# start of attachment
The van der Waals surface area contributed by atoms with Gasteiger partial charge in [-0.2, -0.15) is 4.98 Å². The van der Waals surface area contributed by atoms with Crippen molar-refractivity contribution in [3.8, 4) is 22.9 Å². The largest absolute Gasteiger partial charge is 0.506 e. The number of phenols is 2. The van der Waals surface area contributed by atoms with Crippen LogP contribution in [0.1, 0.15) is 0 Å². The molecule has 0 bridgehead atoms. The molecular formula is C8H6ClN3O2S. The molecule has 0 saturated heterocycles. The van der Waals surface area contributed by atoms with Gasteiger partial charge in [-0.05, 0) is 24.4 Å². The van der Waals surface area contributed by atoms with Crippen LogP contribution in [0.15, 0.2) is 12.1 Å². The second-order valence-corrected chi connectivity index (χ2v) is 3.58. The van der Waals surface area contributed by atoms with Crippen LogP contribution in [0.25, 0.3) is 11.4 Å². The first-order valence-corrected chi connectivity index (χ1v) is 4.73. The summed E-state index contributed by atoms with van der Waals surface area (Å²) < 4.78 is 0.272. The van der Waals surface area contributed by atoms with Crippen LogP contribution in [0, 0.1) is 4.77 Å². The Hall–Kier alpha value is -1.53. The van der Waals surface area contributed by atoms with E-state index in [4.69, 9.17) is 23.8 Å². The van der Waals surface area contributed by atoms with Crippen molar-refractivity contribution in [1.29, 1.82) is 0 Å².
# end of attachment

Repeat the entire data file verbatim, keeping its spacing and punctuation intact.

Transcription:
The van der Waals surface area contributed by atoms with Gasteiger partial charge in [-0.2, -0.15) is 4.98 Å². The van der Waals surface area contributed by atoms with Crippen molar-refractivity contribution in [3.8, 4) is 22.9 Å². The largest absolute Gasteiger partial charge is 0.506 e. The number of phenols is 2. The van der Waals surface area contributed by atoms with Crippen LogP contribution in [0.1, 0.15) is 0 Å². The molecule has 0 bridgehead atoms. The molecular formula is C8H6ClN3O2S. The molecule has 0 saturated heterocycles. The van der Waals surface area contributed by atoms with Gasteiger partial charge in [-0.05, 0) is 24.4 Å². The van der Waals surface area contributed by atoms with Crippen LogP contribution in [0.15, 0.2) is 12.1 Å². The second-order valence-corrected chi connectivity index (χ2v) is 3.58. The van der Waals surface area contributed by atoms with Crippen LogP contribution in [0.25, 0.3) is 11.4 Å². The first-order valence-corrected chi connectivity index (χ1v) is 4.73. The summed E-state index contributed by atoms with van der Waals surface area (Å²) < 4.78 is 0.272. The van der Waals surface area contributed by atoms with Crippen LogP contribution in [0, 0.1) is 4.77 Å². The Hall–Kier alpha value is -1.53. The van der Waals surface area contributed by atoms with E-state index in [4.69, 9.17) is 23.8 Å². The van der Waals surface area contributed by atoms with Crippen molar-refractivity contribution in [1.29, 1.82) is 0 Å².